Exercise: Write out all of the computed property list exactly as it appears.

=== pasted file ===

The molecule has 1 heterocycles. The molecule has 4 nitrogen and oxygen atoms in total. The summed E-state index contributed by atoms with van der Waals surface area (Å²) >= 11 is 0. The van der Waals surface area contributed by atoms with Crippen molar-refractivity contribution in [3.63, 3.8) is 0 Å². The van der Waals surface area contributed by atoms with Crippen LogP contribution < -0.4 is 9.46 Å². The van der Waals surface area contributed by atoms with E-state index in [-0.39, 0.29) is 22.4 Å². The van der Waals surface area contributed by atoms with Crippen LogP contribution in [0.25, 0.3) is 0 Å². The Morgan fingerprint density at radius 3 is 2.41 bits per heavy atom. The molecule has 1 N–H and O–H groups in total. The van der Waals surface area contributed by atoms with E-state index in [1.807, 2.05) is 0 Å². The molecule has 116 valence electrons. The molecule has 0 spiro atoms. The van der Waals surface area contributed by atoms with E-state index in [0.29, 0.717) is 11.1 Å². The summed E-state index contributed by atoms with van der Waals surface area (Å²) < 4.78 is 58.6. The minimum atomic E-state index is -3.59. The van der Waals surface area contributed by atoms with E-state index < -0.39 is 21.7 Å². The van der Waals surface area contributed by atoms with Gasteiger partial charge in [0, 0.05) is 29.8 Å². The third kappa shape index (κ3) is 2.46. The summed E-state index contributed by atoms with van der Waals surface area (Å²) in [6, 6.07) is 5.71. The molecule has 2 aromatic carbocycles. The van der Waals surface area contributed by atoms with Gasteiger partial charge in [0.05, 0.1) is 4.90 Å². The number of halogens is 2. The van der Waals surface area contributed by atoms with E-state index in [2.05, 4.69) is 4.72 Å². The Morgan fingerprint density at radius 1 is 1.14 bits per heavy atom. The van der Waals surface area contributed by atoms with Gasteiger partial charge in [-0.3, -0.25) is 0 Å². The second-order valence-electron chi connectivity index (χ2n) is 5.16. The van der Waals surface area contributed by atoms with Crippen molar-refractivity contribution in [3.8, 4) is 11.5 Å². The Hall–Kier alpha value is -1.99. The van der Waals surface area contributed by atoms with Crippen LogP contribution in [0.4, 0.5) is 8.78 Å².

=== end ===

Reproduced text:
The molecule has 1 heterocycles. The molecule has 4 nitrogen and oxygen atoms in total. The summed E-state index contributed by atoms with van der Waals surface area (Å²) >= 11 is 0. The van der Waals surface area contributed by atoms with Crippen molar-refractivity contribution in [3.63, 3.8) is 0 Å². The van der Waals surface area contributed by atoms with Crippen LogP contribution < -0.4 is 9.46 Å². The van der Waals surface area contributed by atoms with E-state index in [-0.39, 0.29) is 22.4 Å². The van der Waals surface area contributed by atoms with Crippen LogP contribution in [0.25, 0.3) is 0 Å². The Morgan fingerprint density at radius 3 is 2.41 bits per heavy atom. The molecule has 1 N–H and O–H groups in total. The van der Waals surface area contributed by atoms with E-state index in [1.807, 2.05) is 0 Å². The molecule has 116 valence electrons. The molecule has 0 spiro atoms. The van der Waals surface area contributed by atoms with E-state index in [0.29, 0.717) is 11.1 Å². The summed E-state index contributed by atoms with van der Waals surface area (Å²) < 4.78 is 58.6. The minimum atomic E-state index is -3.59. The van der Waals surface area contributed by atoms with E-state index < -0.39 is 21.7 Å². The van der Waals surface area contributed by atoms with Gasteiger partial charge in [0, 0.05) is 29.8 Å². The third kappa shape index (κ3) is 2.46. The summed E-state index contributed by atoms with van der Waals surface area (Å²) in [6, 6.07) is 5.71. The molecule has 2 aromatic carbocycles. The van der Waals surface area contributed by atoms with Gasteiger partial charge in [0.05, 0.1) is 4.90 Å². The number of halogens is 2. The van der Waals surface area contributed by atoms with E-state index in [2.05, 4.69) is 4.72 Å². The Morgan fingerprint density at radius 1 is 1.14 bits per heavy atom. The van der Waals surface area contributed by atoms with Gasteiger partial charge in [-0.3, -0.25) is 0 Å². The second-order valence-electron chi connectivity index (χ2n) is 5.16. The van der Waals surface area contributed by atoms with Crippen molar-refractivity contribution in [3.8, 4) is 11.5 Å². The Hall–Kier alpha value is -1.99. The van der Waals surface area contributed by atoms with Crippen LogP contribution in [0.4, 0.5) is 8.78 Å².